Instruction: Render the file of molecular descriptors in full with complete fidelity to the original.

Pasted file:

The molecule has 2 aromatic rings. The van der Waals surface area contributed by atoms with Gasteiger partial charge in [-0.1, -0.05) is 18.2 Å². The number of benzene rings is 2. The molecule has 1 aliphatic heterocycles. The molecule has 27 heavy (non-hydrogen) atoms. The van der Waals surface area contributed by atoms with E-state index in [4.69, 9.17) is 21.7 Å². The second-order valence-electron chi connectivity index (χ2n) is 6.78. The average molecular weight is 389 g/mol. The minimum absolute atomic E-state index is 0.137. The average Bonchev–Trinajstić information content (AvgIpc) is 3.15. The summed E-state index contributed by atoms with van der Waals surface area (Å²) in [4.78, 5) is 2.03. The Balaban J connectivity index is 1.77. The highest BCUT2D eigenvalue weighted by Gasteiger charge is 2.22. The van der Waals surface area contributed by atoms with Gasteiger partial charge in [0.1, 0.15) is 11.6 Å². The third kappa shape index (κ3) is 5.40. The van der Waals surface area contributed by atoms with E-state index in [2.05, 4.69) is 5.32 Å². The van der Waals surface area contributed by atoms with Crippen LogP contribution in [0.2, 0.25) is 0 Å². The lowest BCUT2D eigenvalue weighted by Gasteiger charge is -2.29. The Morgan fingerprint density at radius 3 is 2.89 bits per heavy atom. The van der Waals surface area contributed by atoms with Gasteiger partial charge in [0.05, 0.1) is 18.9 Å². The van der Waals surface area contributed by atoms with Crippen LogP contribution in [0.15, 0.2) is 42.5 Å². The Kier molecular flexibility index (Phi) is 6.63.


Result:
The molecule has 2 aromatic rings. The van der Waals surface area contributed by atoms with Gasteiger partial charge in [-0.1, -0.05) is 18.2 Å². The number of benzene rings is 2. The molecule has 1 aliphatic heterocycles. The molecule has 27 heavy (non-hydrogen) atoms. The van der Waals surface area contributed by atoms with E-state index in [4.69, 9.17) is 21.7 Å². The second-order valence-electron chi connectivity index (χ2n) is 6.78. The average molecular weight is 389 g/mol. The minimum absolute atomic E-state index is 0.137. The average Bonchev–Trinajstić information content (AvgIpc) is 3.15. The summed E-state index contributed by atoms with van der Waals surface area (Å²) in [4.78, 5) is 2.03. The Balaban J connectivity index is 1.77. The highest BCUT2D eigenvalue weighted by Gasteiger charge is 2.22. The van der Waals surface area contributed by atoms with Gasteiger partial charge in [0.1, 0.15) is 11.6 Å². The third kappa shape index (κ3) is 5.40. The van der Waals surface area contributed by atoms with E-state index in [2.05, 4.69) is 5.32 Å². The van der Waals surface area contributed by atoms with Crippen LogP contribution in [0.2, 0.25) is 0 Å². The lowest BCUT2D eigenvalue weighted by Gasteiger charge is -2.29. The Morgan fingerprint density at radius 3 is 2.89 bits per heavy atom. The van der Waals surface area contributed by atoms with Gasteiger partial charge in [0.05, 0.1) is 18.9 Å². The van der Waals surface area contributed by atoms with Crippen LogP contribution in [0.15, 0.2) is 42.5 Å². The Kier molecular flexibility index (Phi) is 6.63.